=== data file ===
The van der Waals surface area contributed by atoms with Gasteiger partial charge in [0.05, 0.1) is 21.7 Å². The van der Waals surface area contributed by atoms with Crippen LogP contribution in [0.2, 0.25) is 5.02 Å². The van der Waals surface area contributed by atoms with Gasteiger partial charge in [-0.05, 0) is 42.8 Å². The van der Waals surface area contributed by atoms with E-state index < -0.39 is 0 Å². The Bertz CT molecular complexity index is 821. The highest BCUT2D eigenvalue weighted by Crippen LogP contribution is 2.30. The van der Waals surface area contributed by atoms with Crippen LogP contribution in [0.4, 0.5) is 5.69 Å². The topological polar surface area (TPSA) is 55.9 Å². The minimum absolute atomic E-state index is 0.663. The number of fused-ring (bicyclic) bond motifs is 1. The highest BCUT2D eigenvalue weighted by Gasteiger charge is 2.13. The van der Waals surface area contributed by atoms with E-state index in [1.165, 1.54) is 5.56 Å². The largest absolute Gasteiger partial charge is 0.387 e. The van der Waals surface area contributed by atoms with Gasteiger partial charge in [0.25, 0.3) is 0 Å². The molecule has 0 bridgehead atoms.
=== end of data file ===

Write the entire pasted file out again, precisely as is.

The van der Waals surface area contributed by atoms with Gasteiger partial charge in [0.05, 0.1) is 21.7 Å². The van der Waals surface area contributed by atoms with Crippen LogP contribution in [0.2, 0.25) is 5.02 Å². The van der Waals surface area contributed by atoms with Gasteiger partial charge in [-0.05, 0) is 42.8 Å². The van der Waals surface area contributed by atoms with E-state index < -0.39 is 0 Å². The Bertz CT molecular complexity index is 821. The highest BCUT2D eigenvalue weighted by Crippen LogP contribution is 2.30. The van der Waals surface area contributed by atoms with Crippen LogP contribution in [0.4, 0.5) is 5.69 Å². The topological polar surface area (TPSA) is 55.9 Å². The minimum absolute atomic E-state index is 0.663. The number of fused-ring (bicyclic) bond motifs is 1. The highest BCUT2D eigenvalue weighted by Gasteiger charge is 2.13. The van der Waals surface area contributed by atoms with E-state index in [1.165, 1.54) is 5.56 Å². The largest absolute Gasteiger partial charge is 0.387 e. The van der Waals surface area contributed by atoms with Gasteiger partial charge in [0.25, 0.3) is 0 Å². The molecule has 0 bridgehead atoms.